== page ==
Comics / Comic Reviews / Comic Strips

Popeye Volume One: "I Yam What I Yam"


By Leroy Douresseaux
December 19, 2006 - 16:54

Designer: Jacob Covey
Editor: Kim Thompson with Eric Reynolds

popeye01.jpg

Those old enough remember that in the 1980's Fantagraphics Books, under its "Nemo" magazine imprint, published two book series reprinting the run of Thimble Theatre comic strips that featured the strip's signature character, Popeye.  Now, the company will reprint those Popeye comics again in a new six-volume hardcover series.  Each volume will feature a run of B&W dailies and color Sundays under the same cover, whereas the earlier Popeye collections reprinted the dailies and Sundays each in their own series.

Although Thimble Theatre, the creation of E.C. (Elzie Crisler) Segar, began publication on December 19, 1919 (in the Evening Standard, a New York City paper), the character Popeye did appear in the strip until January 17, 1929.  Popeye may have been intended to be an incidental guest character (according to comic strip historian Richard Marschall), but the public adored the character and he remained.  It was Popeye who turned Thimble Theatre from an obscure newspaper strip to an American sensation, and Popeye would go on to gain his greatest fame as a star of animated cartoons.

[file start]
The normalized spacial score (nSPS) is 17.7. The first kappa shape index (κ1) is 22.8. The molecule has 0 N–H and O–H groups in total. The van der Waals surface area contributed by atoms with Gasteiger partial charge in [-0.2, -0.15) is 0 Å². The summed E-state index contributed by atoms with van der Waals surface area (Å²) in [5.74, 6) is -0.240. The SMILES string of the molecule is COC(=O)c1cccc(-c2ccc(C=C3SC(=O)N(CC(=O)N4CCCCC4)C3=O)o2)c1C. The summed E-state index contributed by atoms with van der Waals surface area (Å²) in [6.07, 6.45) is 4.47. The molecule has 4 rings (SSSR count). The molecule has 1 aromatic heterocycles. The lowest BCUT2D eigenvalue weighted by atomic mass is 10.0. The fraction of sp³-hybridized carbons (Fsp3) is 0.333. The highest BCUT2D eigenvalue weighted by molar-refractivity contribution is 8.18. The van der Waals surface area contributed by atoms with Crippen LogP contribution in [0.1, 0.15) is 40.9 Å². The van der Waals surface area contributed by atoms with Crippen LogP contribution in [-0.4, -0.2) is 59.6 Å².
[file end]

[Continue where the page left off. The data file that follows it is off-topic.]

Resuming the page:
Popeye Volume One (subtitled "I Yam What I Yam") begins with the September 10, 1928 episode of Thimble Theatre - four and half months before Popeye's first appearance.  However, Popeye appeared right in the middle of a long, involved, multi-chapter adventure that begins when Castor Oyl ( Olive Oyl's brother) comes into possession of a magical Whiffle Hen - a rare African bird highly sought after by many nefarious characters.  It would be disconcerting to begin with the very episode in which he first appears rather than with the beginning of the storyline in which he first appears.

The rear section of the book also holds about a year's worth of Popeye color Sunday strips.  That section begins with the March 2, 1930 Sunday episode, which was Popeye's first appearance in a Sunday Thimble Theatre.

This book's production values suggest a book that should cost more than $29.95.  At a size of 10.5" x 12.5," it is a sturdy hardcover with crisp printing on thick paper.  In fact, the reproduction of the B&W doesn't lose the intricate and delicate pen work of Segar's B&W art.  Book design wunderkind, Jacob Covey gives Popeye Volume One a catchy, colorful vibe that attracts the eye the way a bouncy rhythm captures the ear's attention.

As for the content of the strips:  Segar was indeed brilliant, and Thimble Theatre wasn't one thing, but was the sum of many genres and visual cues borrowed from other storytelling mediums.  Segar took Thimble Theatre, basically a romantic adventure strip and decorated it with a variety of frostings, fillings, and decorations.  It was like Marx Brothers comedy and silent movies, but mixed with generous portions of the kind of surrealism found in Lewis Carroll and also the social satire of Mark Twain.  It's a Jazz Age strip jiggy with conflicting characters and clashing motivations

Segar's work was a unique experience then and now, but he made Thimble Theatre enjoyable for any person who could pick up a newspaper and at least read the comics.  This new reprint series is essential for the library of those who love the classic American comic strip.

10/10

 


Last Updated: June 23, 2021 - 00:45

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